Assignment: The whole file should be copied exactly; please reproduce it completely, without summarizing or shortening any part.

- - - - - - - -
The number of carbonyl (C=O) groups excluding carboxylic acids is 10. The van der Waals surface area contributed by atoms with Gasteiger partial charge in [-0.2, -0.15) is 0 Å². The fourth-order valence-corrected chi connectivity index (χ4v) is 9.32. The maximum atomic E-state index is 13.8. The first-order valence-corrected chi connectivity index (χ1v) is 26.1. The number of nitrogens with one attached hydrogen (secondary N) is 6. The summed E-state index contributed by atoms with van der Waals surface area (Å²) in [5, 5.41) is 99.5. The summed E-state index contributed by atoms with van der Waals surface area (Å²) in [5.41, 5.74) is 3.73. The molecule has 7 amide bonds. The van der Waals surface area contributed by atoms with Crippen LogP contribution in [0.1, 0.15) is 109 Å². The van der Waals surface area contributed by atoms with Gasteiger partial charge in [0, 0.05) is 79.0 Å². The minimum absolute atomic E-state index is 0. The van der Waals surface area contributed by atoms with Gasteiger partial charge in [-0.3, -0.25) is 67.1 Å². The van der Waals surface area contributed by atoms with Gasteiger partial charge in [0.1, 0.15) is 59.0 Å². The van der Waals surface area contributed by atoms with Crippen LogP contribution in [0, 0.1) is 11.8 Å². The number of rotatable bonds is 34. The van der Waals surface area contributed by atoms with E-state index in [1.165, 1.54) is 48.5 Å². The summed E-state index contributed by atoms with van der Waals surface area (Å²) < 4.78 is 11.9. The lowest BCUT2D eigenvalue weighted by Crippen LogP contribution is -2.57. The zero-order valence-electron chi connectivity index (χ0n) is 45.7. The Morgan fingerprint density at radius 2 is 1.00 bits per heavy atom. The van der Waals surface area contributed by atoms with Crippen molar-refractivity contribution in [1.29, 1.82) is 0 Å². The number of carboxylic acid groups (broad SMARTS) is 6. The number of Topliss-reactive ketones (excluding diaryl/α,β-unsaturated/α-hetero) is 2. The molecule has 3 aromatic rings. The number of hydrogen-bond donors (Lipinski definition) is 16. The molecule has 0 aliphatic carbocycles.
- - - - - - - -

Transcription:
The number of carbonyl (C=O) groups excluding carboxylic acids is 10. The van der Waals surface area contributed by atoms with Gasteiger partial charge in [-0.2, -0.15) is 0 Å². The fourth-order valence-corrected chi connectivity index (χ4v) is 9.32. The maximum atomic E-state index is 13.8. The first-order valence-corrected chi connectivity index (χ1v) is 26.1. The number of nitrogens with one attached hydrogen (secondary N) is 6. The summed E-state index contributed by atoms with van der Waals surface area (Å²) in [5, 5.41) is 99.5. The summed E-state index contributed by atoms with van der Waals surface area (Å²) in [5.41, 5.74) is 3.73. The molecule has 7 amide bonds. The van der Waals surface area contributed by atoms with Crippen LogP contribution in [0.1, 0.15) is 109 Å². The van der Waals surface area contributed by atoms with Gasteiger partial charge in [0, 0.05) is 79.0 Å². The minimum absolute atomic E-state index is 0. The van der Waals surface area contributed by atoms with Gasteiger partial charge in [-0.3, -0.25) is 67.1 Å². The van der Waals surface area contributed by atoms with Gasteiger partial charge in [0.1, 0.15) is 59.0 Å². The van der Waals surface area contributed by atoms with Crippen LogP contribution in [0, 0.1) is 11.8 Å². The number of rotatable bonds is 34. The van der Waals surface area contributed by atoms with E-state index in [1.165, 1.54) is 48.5 Å². The summed E-state index contributed by atoms with van der Waals surface area (Å²) < 4.78 is 11.9. The lowest BCUT2D eigenvalue weighted by Crippen LogP contribution is -2.57. The zero-order valence-electron chi connectivity index (χ0n) is 45.7. The Morgan fingerprint density at radius 2 is 1.00 bits per heavy atom. The van der Waals surface area contributed by atoms with Crippen molar-refractivity contribution in [1.29, 1.82) is 0 Å². The number of carboxylic acid groups (broad SMARTS) is 6. The number of Topliss-reactive ketones (excluding diaryl/α,β-unsaturated/α-hetero) is 2. The molecule has 3 aromatic rings. The number of hydrogen-bond donors (Lipinski definition) is 16. The molecule has 0 aliphatic carbocycles.